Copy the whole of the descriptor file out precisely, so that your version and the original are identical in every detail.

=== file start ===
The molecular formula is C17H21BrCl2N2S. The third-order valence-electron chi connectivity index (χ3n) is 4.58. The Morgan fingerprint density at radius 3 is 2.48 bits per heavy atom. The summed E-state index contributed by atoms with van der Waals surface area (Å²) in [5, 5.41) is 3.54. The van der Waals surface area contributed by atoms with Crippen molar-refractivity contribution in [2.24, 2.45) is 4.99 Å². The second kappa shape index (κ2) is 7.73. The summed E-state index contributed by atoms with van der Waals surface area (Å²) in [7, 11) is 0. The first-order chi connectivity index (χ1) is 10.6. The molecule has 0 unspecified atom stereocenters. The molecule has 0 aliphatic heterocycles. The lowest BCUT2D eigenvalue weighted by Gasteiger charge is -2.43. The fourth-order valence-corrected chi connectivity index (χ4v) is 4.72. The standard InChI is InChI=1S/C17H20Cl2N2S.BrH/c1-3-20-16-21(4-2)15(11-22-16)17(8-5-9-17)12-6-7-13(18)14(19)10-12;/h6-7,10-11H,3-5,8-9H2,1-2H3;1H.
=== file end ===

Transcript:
The molecular formula is C17H21BrCl2N2S. The third-order valence-electron chi connectivity index (χ3n) is 4.58. The Morgan fingerprint density at radius 3 is 2.48 bits per heavy atom. The summed E-state index contributed by atoms with van der Waals surface area (Å²) in [5, 5.41) is 3.54. The van der Waals surface area contributed by atoms with Crippen molar-refractivity contribution in [2.24, 2.45) is 4.99 Å². The second kappa shape index (κ2) is 7.73. The summed E-state index contributed by atoms with van der Waals surface area (Å²) in [7, 11) is 0. The first-order chi connectivity index (χ1) is 10.6. The molecule has 0 unspecified atom stereocenters. The molecule has 0 aliphatic heterocycles. The lowest BCUT2D eigenvalue weighted by Gasteiger charge is -2.43. The fourth-order valence-corrected chi connectivity index (χ4v) is 4.72. The standard InChI is InChI=1S/C17H20Cl2N2S.BrH/c1-3-20-16-21(4-2)15(11-22-16)17(8-5-9-17)12-6-7-13(18)14(19)10-12;/h6-7,10-11H,3-5,8-9H2,1-2H3;1H.